It’s always important to take care of your health, but there are additional concerns to keep in mind when you’re traveling.
Whether you’re taking a quick trip with your family or studying abroad for several months, it’s easier to get sick when you’re in a new place because your body hasn’t had a chance to adjust to the food, water, and air in a new environment. Traveling can bring you in contact with things that your body isn’t used to.
Altitude sickness is caused by dry air, a decrease in oxygen, and low barometric pressure when you travel to a higher altitude than you’re used to. As a result, you may have problems, such as headaches, dehydration, and shortness of breath. Some people are affected at 5,000 feet (1,524 meters), but others aren’t affected until they reach altitudes of 10,000 feet (3,048 meters) or more. Find out what altitude you’re traveling to before you go to see if altitude sickness could be a problem.
The topic of diarrhea may seem gross, but it can be a serious problem. Traveler’s diarrhea, known as turista, often occurs when a foreign type of bacteria enters your digestive tract, usually when you eat contaminated food or water. The best way to prevent turista is to be very careful of the food you eat and the water you drink on the road.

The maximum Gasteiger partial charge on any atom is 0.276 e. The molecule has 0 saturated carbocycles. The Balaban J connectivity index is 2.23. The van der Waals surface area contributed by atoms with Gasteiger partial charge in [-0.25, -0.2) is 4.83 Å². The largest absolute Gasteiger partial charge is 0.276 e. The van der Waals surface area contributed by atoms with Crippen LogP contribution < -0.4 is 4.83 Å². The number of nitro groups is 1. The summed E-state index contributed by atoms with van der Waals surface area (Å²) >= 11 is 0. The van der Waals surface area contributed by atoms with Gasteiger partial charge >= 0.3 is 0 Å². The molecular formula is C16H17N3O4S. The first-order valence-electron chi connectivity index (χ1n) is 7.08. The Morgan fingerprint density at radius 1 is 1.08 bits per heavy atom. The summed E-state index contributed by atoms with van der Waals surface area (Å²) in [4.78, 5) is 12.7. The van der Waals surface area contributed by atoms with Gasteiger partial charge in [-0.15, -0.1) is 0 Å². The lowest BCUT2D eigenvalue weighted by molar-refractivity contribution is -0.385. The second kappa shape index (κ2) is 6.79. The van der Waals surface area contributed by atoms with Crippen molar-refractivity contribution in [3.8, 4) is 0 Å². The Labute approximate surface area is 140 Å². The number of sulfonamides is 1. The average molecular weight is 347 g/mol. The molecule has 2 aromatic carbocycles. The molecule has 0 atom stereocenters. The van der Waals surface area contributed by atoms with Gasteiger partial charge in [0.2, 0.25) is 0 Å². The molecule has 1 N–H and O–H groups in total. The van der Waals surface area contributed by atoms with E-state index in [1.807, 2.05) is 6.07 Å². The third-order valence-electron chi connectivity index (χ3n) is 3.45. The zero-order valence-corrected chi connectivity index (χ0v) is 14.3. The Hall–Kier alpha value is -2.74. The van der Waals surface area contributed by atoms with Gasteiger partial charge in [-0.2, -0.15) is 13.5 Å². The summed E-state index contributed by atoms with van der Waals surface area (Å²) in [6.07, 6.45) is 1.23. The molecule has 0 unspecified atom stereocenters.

So what foods are safe to eat? Any foods that have been boiled are generally safe, as well as fruits and vegetables that have to be peeled before eating. Avoid eating uncooked or undercooked meat or meat that is not cooked just prior to serving.
You’ve probably heard that you shouldn’t drink the water in some countries overseas, but did you know why? Water supplies in many developing countries are not treated in the same way as water supplies in developed countries; various bacteria, viruses, and parasites are commonly found in the water. Many experts suggest you drink only bottled water when traveling.
Even if you watch what you eat and drink and get enough rest while you’re traveling, you might still get sick. The good news is that you’ll probably be able to find competent medical care. The key is knowing where to go. Most travel guides suggest you go to a hospital where English is spoken or U.S.-trained doctors can be found. For this reason, it’s wise to always carry a written copy of your medical history with you.
Article Source: http://kidshealth.org/teen/safety/safebasics/travel_tips.html#